At first you don’t notice it, it’s so subtle. Then one night you suddenly realize, wow, it’s ten o’clock and it’s dark already. You feel a little depressed then, especially if you, like me, hate to let go of summer. I may not enjoy the heat and humidity that comes with Michigan in June, July, and August, but I love the extra daylight, the flowers and the greens and the fields full of crops growing profusely. I love the June bugs that buzz against the screens in June and the fireflies that dance around on July nights. You can almost predict when they’ll first appear and when they’ll leave, and when the last of the fireflies drift away into the muggy nights, I feel a little sad. I have always hated to say good-bye to summer.
It’s not surprising I included that very line in one of the first short stories I wrote, titled aptly enough, Goodbye to Summer. In that story, young widow and single mom Kate Mitchell meets forest ranger Mike O’Brien and of course falls madly in love. To this day it remains one of my favorites, and I’ll always treasure the words of the editor I worked with at the time, “It’s a lovely story.” Words to warm an author’s heart. It was a true summer story with a beach and boats sailing on a lake and a picnic with dogs playing about on the sand. I put a lot of what I feel for this season into Goodbye to Summer. I’m happy to say the story, although first published over 30 years ago, is now available again as part of the An Uncommon Prince and Other Short Stories on Amazon, and that Kate and Mike can live on for as long as Kindle survives. But of course, they’ll always live on in my heart.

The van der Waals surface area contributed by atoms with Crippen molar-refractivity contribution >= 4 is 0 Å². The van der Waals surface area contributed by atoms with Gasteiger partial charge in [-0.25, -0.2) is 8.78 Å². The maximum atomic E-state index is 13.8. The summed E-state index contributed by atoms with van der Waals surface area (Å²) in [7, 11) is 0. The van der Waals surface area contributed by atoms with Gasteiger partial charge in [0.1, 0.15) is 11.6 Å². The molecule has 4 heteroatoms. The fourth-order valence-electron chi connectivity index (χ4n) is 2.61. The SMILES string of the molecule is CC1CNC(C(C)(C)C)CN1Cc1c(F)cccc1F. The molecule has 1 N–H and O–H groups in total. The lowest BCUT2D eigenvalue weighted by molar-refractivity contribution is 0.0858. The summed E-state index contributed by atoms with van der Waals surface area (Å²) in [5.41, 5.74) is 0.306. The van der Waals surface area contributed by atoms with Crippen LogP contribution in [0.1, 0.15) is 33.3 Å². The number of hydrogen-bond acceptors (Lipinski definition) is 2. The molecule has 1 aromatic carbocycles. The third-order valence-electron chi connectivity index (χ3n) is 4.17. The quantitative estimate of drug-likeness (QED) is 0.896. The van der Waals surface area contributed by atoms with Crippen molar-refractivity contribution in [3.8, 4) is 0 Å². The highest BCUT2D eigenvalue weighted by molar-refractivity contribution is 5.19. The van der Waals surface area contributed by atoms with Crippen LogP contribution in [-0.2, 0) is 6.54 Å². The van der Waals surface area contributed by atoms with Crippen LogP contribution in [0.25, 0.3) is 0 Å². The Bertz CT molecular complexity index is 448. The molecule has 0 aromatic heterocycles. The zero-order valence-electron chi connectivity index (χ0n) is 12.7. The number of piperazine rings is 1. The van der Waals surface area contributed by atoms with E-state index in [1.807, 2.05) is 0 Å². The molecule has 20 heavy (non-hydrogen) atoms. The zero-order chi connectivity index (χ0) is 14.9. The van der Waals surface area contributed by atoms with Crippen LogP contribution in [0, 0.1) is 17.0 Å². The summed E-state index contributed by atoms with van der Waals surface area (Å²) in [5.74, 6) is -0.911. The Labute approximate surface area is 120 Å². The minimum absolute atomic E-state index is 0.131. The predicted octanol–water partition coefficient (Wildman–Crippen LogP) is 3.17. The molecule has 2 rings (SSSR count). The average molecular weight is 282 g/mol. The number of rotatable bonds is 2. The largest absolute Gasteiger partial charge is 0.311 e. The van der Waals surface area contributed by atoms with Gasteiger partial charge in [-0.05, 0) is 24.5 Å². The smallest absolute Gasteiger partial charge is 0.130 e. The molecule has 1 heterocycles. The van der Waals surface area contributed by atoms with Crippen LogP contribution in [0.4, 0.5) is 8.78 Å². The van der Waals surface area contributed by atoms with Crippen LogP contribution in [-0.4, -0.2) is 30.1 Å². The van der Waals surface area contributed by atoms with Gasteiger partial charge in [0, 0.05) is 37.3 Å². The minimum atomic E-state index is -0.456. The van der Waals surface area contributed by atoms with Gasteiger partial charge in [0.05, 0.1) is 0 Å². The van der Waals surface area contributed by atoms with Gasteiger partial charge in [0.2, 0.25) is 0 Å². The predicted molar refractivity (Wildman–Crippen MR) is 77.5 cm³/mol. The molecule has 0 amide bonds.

This is the last weekend of July, and while August still lies ahead in all its muggy, hot glory, with the declining hours of light you can feel the slow slide into autumn. I love that season, too, but summer will always remain the best time of the year for me. In Michigan we are fortunate to have more farm stands and farmer’s markets that you can count, all offering whatever is ripening that month; strawberries in June, blueberries in July, peaches in August, sweet corn, and always zucchini, zucchini, and more zucchini. For anyone who has every grown them, you know how they proliferate overnight and how you often find a monster one hiding beneath the vines. It’s all been a part of the summers I have always known and what makes it hard to say good-bye.
There is still time left, to watch summer sunsets and listen to the noisy cicadas and chirping crickets, but the days are definitely growing shorter. Enjoy them while they last.